Villa lost 6-1 and also made sure of staying in the Premier League on Saturday. Dave Woodhall treated triumph and disaster both the same.
I suppose it had to happen some time. After weeks of Villa dragging themselves to the point of safety with top quality performances against some of the best sides in the league they went to Southampton, themselves desperately battling to avoid qualification for Europe, and were soundly battered thanks to a display reminiscent of the worst days of Paul Lambert.
There have been many references to 1986-87 this season, and here’s another one because back then Villa lost to Southampton by a five goal margin in what anyone unlucky enough to be there will still consider the most hilariously incompetent 90 minutes they’ve ever witnessed. Saturday wasn’t as bad as that – a shambolic defence and a record-breaking hat-trick aside, it was the sort of end of season game that happens when a team who’ve been under-achieving in recent weeks decide to perform with the freedom that comes of not having much left to play for. This week everything went right for Southampton and wrong for Villa. Next week might be totally different.
Of course such a scoreline is inexcusable, but the one consolation is that Tim Sherwood will have been as angry as the supporters who witnessed this debacle, and will be wanting to put it right. He will not shrug his shoulders and vow to go again.
And it is, of course, typical of this strangest of seasons that after a string of wins which didn’t seem to make much difference to Villa’s chances of staying up, due to everyone around them also winning, survival should be ensured two hours after the worst defeat in years. For the players, there’s been the odd situation of being virtually safe yet having a cup final appearance at the back of their minds, which must have had an effect since that semi-final win. Again, it’s not an excuse but it is just about understandable.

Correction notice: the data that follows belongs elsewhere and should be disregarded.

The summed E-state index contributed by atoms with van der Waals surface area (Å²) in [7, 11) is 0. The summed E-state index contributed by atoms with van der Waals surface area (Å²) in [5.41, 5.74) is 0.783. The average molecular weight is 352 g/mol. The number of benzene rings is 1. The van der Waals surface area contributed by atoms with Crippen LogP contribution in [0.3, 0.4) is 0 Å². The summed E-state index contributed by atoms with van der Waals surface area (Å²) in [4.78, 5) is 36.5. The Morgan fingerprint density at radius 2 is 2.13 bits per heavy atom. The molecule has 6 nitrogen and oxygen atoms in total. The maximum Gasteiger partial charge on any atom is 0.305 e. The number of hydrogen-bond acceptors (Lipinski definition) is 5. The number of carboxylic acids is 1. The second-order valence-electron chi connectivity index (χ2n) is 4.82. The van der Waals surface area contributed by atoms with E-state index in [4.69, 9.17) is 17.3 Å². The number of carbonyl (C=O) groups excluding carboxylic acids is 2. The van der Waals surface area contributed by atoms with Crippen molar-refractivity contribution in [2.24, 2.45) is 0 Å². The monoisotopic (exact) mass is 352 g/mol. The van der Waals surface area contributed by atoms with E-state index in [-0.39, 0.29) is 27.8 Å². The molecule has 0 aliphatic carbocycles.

Next Sunday brings the climax to the season, and for Villa the nerve-jangling race for fourteenth place. By my reckoning the visit of Burnley to a sell-out Villa Park (and nothing shows better how Sky have hyped the Premier League than how the traditional lowest gate of the year is now the highest) will be the first time Villa have played a league game at home mathematically safe from relegation since 2011. That fact alone shows how appallingly badly the club has been run and managed since then.
I’d like to see a couple of the youngsters given a run-out, although with almost £3 million in prize money still at stake I could understand erring on the side of caution there. But I would definitely wrap Messrs Benteke, Delph, Cleverley and Vlaar (who for all his mistakes against Southampton is still a big game player) in cotton wool for the next fortnight and give some of our returning injured and out of contention players the chance to get themselves into the Wembley squad.